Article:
One thing about barbeque that I cannot stress enough is that it takes patience. Does that mean you have to take a huge chunk out of your life to do it? Of course not. It is all about planning and using the right accessories.
In today's world, there are so many accessories that will make your barbecuing experience so much faster and easier. For example, the Looftlighter will light charcoal in literally 30 seconds.
Lighting your charcoal in 30 seconds to 1 minute is less time than it takes to get your kitchen oven up to temp. Think about that.
I teach my students in class that preparation is everything when it comes to barbecue. It isn't just pulling something out of the freezer and throwing it into the microwave. The preparation and effort in barbecue brings about except results. A few weeks ago I went to a local bbq place and ordered a brisket sandwich and a side of coleslaw. My order came to nearly 8 bucks and more after tip. It costs me a fraction of that to make that exact same dish at home and have leftovers to boot.
Before you start your bbq venture, sit down and figure out what you want to cook. If the meat is frozen, pull it out of the freezer ahead of time to properly thaw it out. (Don't leave it out to thaw, leave it in water to thaw or use a microwave) Look for some pointers online for that specific type of meat unless you have done it a hundred times. You will be amazed at what you will find on the internet. Some people's creativity is amazing!
When it comes to the actual cook, turn your smoker/grill on first. While that is warming up or getting to temp, now is your chance to take your meat out of the fridge and prepare it. Never let meat sit out and get to room temperature regardless of what you see on the internet. It is dangerous and, well, just plain stupid. Your meat will get to room temperature a lot faster in the grill/smoker. Here is a link to help with some meat myths: Meat myths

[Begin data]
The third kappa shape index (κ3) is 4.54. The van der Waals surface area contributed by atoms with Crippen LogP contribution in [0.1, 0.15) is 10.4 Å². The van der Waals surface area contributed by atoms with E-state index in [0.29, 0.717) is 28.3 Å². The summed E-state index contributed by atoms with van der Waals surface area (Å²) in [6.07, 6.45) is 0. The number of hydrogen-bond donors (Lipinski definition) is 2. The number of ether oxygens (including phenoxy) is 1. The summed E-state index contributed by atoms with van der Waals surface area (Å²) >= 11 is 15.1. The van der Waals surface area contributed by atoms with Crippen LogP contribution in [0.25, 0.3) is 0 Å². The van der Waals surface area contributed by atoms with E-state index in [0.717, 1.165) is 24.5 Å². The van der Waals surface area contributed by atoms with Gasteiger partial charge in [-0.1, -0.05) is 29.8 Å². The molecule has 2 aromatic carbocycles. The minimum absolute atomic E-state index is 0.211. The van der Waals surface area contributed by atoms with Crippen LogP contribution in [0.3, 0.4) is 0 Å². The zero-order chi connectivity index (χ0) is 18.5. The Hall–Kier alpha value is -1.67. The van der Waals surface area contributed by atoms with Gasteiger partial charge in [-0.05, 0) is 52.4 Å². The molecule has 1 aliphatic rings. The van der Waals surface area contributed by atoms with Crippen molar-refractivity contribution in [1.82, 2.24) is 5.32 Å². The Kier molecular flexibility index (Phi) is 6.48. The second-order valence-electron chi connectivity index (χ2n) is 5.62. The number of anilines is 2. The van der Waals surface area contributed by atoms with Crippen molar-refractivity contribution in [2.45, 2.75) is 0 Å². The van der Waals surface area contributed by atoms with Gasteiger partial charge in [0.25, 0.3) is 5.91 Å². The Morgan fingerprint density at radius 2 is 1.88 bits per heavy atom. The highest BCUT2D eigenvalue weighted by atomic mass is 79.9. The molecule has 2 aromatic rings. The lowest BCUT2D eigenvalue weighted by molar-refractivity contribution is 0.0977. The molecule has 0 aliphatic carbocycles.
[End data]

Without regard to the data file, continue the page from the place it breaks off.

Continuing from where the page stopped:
While your smoker/grill is getting up to temp, this is a good time to add more rub to y our meat, or cut up some veggies, etc, etc.
The amount of heat source (charcoal, electricity, wood pellets, gas, etc) you use is the same whether y you have one food item cooking or several. Make the best use of your heat source. This is where a freezer and even a vacuum sealer really come into play.
For as little as$150 bucks, these babies let you cook as much food as you like at any given time; vacuum seal it, and store it in the freezer for years. I don't bbq every single day. I do it about once a month and then have enough to last for days. You can poke holes in it and warm it up in the microwave (yes, microwave) or drop the sealed food in boiling water to reheat it back up.Tastes just like it came off the smoker!
With some minor planning, you can get the most "bang for your buck" when it comes to barbecuing.
Colorado BBQ Outfitters